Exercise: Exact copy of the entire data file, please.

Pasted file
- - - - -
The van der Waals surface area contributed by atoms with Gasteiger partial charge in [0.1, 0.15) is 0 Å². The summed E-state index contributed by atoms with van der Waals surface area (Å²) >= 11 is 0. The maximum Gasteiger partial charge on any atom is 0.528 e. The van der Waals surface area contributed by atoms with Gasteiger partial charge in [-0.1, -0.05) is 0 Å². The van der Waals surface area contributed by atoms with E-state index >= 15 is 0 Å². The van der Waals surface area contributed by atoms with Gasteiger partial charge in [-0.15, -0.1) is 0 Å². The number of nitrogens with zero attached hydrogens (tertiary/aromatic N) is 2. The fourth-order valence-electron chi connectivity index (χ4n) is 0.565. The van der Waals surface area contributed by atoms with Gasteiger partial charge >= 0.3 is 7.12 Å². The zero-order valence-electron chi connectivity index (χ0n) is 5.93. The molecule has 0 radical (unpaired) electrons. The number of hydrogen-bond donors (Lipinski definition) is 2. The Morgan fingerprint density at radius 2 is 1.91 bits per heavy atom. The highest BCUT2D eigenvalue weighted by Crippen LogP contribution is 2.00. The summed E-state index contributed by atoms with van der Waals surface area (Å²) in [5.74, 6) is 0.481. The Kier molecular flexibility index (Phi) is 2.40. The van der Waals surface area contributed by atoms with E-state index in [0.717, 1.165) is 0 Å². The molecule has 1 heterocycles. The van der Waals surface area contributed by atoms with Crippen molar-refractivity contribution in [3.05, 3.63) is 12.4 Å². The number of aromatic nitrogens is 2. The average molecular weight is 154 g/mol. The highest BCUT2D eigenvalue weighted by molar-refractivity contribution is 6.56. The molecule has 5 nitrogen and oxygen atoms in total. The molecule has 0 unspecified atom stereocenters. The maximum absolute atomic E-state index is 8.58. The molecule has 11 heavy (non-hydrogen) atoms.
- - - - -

The van der Waals surface area contributed by atoms with Gasteiger partial charge in [0.1, 0.15) is 0 Å². The summed E-state index contributed by atoms with van der Waals surface area (Å²) >= 11 is 0. The maximum Gasteiger partial charge on any atom is 0.528 e. The van der Waals surface area contributed by atoms with Gasteiger partial charge in [-0.1, -0.05) is 0 Å². The van der Waals surface area contributed by atoms with E-state index >= 15 is 0 Å². The van der Waals surface area contributed by atoms with Gasteiger partial charge in [-0.15, -0.1) is 0 Å². The number of nitrogens with zero attached hydrogens (tertiary/aromatic N) is 2. The fourth-order valence-electron chi connectivity index (χ4n) is 0.565. The van der Waals surface area contributed by atoms with Gasteiger partial charge >= 0.3 is 7.12 Å². The zero-order valence-electron chi connectivity index (χ0n) is 5.93. The molecule has 0 radical (unpaired) electrons. The number of hydrogen-bond donors (Lipinski definition) is 2. The Morgan fingerprint density at radius 2 is 1.91 bits per heavy atom. The highest BCUT2D eigenvalue weighted by Crippen LogP contribution is 2.00. The summed E-state index contributed by atoms with van der Waals surface area (Å²) in [5.74, 6) is 0.481. The Kier molecular flexibility index (Phi) is 2.40. The van der Waals surface area contributed by atoms with E-state index in [0.717, 1.165) is 0 Å². The molecule has 1 heterocycles. The van der Waals surface area contributed by atoms with Crippen molar-refractivity contribution in [3.05, 3.63) is 12.4 Å². The number of aromatic nitrogens is 2. The average molecular weight is 154 g/mol. The highest BCUT2D eigenvalue weighted by molar-refractivity contribution is 6.56. The molecule has 5 nitrogen and oxygen atoms in total. The molecule has 0 unspecified atom stereocenters. The maximum absolute atomic E-state index is 8.58. The molecule has 11 heavy (non-hydrogen) atoms.